At its core, automatic speech recognition (ASR) – also called speech-to-text or automated transcription – is simply the recognition and translation of spoken language into text. There’s a lot of methodology and technology that goes into it, but the end result is a textual record of an audio or video file.

Without ASR, if you wanted to transcribe an audio file, you (or someone else) would need to manually listen to a file and write out all the words. That might be fine for a quick minute or two of audio, but if you have an hour of someone talking? It’s a time-intensive and laborious process.

However, there are several ASR services out there. Before you decide which one to use, it’s good to know how to choose an ASR service.

Of course, your decision will ultimately be based on what’s most important to you. Typically, people tend to consider the following three traits the most:


You’ve likely seen a comical error in closed captioning during a television show or a live sports broadcast (if not, here are 35 of them for your enjoyment). While this is funny to witness, you definitely don’t want to see it in your own work.

Besides, if you’re paying money for an automatic speech recognition service, you’d expect it to be accurate. You want high quality and a low word error rate (WER). And there’s no better ASR service for that than Check it out below:

Accuracy comparison (1 – WER)

Google (video model)81.9%
Google (audio model)74.4%

At 82.7 percent accuracy, is the most accurate service out there. Google Video is a little bit behind, while Google Audio and Amazon Transcribe are much less accurate. These numbers are from more than 30 hours across 100+ files, meaning it’s a large sample of words to go through. The files covered a variety of topics (business, technical, education, etc.), ambient noises and accents. Whether you’re looking for transcription for your website, closed captioning for your video, or simply notes for your own use, you’ll know you’re getting the most accurate results from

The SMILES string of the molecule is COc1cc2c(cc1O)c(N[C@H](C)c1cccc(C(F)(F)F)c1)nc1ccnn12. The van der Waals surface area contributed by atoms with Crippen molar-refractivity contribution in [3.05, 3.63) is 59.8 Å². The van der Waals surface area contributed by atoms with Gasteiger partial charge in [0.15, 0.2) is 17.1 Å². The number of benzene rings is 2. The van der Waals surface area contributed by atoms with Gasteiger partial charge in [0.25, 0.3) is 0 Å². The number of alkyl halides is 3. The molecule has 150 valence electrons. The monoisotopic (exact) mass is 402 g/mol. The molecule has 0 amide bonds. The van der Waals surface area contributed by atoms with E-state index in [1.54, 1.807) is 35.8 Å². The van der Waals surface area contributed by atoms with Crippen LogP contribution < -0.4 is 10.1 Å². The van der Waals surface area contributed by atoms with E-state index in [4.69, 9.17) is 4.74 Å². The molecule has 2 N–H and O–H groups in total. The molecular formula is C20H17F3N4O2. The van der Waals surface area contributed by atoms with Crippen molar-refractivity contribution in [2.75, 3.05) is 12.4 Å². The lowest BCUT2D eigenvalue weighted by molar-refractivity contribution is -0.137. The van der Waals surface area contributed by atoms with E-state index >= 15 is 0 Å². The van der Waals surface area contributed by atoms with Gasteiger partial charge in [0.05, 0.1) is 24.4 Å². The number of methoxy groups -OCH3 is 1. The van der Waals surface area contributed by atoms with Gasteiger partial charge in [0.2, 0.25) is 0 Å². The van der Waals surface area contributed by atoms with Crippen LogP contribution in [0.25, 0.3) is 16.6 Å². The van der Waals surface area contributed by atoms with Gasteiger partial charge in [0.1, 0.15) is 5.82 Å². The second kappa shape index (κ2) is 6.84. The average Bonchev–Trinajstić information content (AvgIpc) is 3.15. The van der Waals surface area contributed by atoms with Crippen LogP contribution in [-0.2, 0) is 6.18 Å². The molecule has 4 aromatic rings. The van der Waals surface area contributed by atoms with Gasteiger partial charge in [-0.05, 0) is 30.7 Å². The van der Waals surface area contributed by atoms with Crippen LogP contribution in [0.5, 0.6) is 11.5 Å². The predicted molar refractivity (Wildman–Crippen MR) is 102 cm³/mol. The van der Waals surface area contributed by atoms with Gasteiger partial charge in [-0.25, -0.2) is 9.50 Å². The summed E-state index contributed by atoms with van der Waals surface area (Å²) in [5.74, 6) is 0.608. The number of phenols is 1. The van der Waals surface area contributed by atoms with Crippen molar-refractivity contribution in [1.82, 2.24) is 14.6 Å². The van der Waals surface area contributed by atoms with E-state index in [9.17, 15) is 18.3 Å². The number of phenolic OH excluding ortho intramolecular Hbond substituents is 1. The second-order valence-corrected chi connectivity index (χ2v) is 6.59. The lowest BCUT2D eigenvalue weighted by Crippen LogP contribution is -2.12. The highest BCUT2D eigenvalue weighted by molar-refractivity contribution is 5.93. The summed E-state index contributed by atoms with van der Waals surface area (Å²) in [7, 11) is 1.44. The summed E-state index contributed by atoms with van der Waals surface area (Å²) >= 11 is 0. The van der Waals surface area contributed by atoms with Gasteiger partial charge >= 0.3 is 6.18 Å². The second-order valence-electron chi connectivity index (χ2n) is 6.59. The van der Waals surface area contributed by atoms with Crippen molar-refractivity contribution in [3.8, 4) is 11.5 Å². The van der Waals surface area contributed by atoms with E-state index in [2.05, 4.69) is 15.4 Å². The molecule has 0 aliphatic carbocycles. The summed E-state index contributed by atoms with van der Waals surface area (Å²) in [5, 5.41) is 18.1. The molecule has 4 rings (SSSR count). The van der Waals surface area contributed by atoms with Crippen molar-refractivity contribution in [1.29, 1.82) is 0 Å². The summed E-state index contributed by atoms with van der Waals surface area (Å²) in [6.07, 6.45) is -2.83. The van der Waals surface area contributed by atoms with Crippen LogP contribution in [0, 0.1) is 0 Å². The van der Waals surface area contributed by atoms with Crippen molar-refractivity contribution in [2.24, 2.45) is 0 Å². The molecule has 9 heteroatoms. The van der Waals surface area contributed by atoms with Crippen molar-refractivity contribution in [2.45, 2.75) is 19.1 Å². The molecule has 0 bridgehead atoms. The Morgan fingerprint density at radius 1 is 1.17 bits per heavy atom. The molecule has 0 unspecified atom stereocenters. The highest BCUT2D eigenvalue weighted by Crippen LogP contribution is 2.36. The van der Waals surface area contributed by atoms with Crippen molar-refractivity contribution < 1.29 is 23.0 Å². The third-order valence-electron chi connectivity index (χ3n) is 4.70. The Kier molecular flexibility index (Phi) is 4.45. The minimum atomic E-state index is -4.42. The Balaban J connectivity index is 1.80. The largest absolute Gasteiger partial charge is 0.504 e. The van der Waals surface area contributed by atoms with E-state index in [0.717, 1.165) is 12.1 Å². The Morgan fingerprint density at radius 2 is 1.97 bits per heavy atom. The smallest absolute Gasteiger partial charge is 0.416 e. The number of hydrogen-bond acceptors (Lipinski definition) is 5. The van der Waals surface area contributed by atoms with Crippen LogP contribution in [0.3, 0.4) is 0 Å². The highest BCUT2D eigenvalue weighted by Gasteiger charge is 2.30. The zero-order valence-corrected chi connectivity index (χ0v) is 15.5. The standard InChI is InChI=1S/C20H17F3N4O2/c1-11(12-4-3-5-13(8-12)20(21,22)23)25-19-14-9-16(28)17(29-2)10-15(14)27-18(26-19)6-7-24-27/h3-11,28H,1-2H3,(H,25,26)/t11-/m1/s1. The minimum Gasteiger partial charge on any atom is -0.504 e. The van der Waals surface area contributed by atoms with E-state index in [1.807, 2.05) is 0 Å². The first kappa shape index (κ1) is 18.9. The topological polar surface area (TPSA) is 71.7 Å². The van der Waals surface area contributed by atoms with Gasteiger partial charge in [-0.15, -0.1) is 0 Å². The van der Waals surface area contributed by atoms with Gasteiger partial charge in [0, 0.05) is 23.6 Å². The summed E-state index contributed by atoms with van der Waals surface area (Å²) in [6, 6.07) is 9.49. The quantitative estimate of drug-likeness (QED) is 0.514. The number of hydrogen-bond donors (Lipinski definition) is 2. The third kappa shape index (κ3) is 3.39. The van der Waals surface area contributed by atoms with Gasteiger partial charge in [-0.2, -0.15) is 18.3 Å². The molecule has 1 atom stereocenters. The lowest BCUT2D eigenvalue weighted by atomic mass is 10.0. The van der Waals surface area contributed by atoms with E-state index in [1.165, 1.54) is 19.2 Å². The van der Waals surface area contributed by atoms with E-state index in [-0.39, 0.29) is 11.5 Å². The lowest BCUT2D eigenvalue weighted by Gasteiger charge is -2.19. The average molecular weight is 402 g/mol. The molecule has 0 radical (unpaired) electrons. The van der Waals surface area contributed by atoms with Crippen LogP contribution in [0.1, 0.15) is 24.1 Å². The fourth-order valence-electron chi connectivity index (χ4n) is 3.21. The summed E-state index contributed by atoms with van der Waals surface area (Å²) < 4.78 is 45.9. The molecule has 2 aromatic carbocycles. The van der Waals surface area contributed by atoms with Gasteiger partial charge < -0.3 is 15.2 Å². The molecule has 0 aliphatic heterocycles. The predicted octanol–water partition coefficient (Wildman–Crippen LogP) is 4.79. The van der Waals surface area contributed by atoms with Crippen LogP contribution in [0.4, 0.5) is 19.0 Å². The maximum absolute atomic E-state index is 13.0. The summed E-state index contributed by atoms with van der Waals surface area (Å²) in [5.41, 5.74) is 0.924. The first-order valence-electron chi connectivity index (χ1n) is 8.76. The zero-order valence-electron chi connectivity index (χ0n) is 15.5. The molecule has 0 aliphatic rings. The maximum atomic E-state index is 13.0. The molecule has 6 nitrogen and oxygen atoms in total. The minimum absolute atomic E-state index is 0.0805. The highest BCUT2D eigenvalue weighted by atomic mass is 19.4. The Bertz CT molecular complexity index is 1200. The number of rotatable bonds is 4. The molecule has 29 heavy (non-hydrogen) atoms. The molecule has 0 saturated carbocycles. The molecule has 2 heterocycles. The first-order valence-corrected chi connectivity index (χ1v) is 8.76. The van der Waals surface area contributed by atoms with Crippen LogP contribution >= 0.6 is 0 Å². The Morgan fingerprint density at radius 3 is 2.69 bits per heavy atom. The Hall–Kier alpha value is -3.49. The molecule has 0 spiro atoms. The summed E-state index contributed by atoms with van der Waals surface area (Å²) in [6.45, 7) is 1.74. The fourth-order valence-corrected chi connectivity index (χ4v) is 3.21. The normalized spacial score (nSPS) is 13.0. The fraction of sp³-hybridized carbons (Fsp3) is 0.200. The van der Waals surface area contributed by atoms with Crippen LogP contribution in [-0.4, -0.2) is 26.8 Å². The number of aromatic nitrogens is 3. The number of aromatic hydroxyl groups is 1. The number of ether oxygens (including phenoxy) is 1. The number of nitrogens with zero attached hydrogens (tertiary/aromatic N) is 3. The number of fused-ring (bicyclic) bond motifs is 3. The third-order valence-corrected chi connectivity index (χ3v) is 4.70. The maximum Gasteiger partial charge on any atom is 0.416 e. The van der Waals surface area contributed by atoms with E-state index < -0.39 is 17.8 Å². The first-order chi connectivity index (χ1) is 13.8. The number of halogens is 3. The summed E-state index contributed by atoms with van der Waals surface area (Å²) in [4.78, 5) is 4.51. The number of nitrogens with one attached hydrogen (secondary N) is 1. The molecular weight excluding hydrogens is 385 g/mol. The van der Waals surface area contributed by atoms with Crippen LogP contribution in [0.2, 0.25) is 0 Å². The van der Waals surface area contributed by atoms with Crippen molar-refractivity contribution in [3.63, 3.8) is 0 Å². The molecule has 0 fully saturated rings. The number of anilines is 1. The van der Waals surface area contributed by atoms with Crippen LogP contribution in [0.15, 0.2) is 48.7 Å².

Turnaround Time

Think about when you order food online. How would you feel if you had a cumbersome ordering process, with a ton of different screens to enter data and slow loading times? Then, when you finally make your purchase, they tell you it’ll be a wait of 24 hours – or maybe even longer.

You’d probably be pretty furious, right? Why should something that can be done in minutes take longer than that?

We don’t like waiting around either, which is why we provide transcripts back in less than a minute for short files, and up to five minutes for longer files. In the same amount of time it takes to listen to your favorite song (unless your favorite song is something excessively long, like “American Pie”), you’ll have your file fully transcribed.

Note: we are working on our real-time or streaming ASR service and will launch it this year.

Speaker Identification and Diarization

This one is particularly critical for audio and video files that contain multiple speakers. You may be transcribing an interview with a panel of five people, or have a video with a group all chatting at once, trying to make their voices heard among the others.

Speaker diarization takes an audio stream and partitions it into segments by speaker identity. Essentially, it can provide insight into who spoke and when they did so. The speaker segmentation aspect looks at finding the points of speaker change within an audio file; the second looks to group those points together, based on the characteristics of each speaker.

There’s a lot that goes into speaker identification, but the important thing to note is that not all services offer it. Imagine receiving a transcript back with no idea who’s talking. If you only need bare bones notes, that might be useful, but in most cases, you’ll want to know who’s talking at various points of your file. is more accurate with speaker identification and diarization and includes it within its service. Most other services either don’t feature it at all or only have a beta offering that results in clunky, inaccurate identification. That can lead to incorrectly quoting or misidentifying a speaker – which could spell big trouble if the content could be viewed as controversial.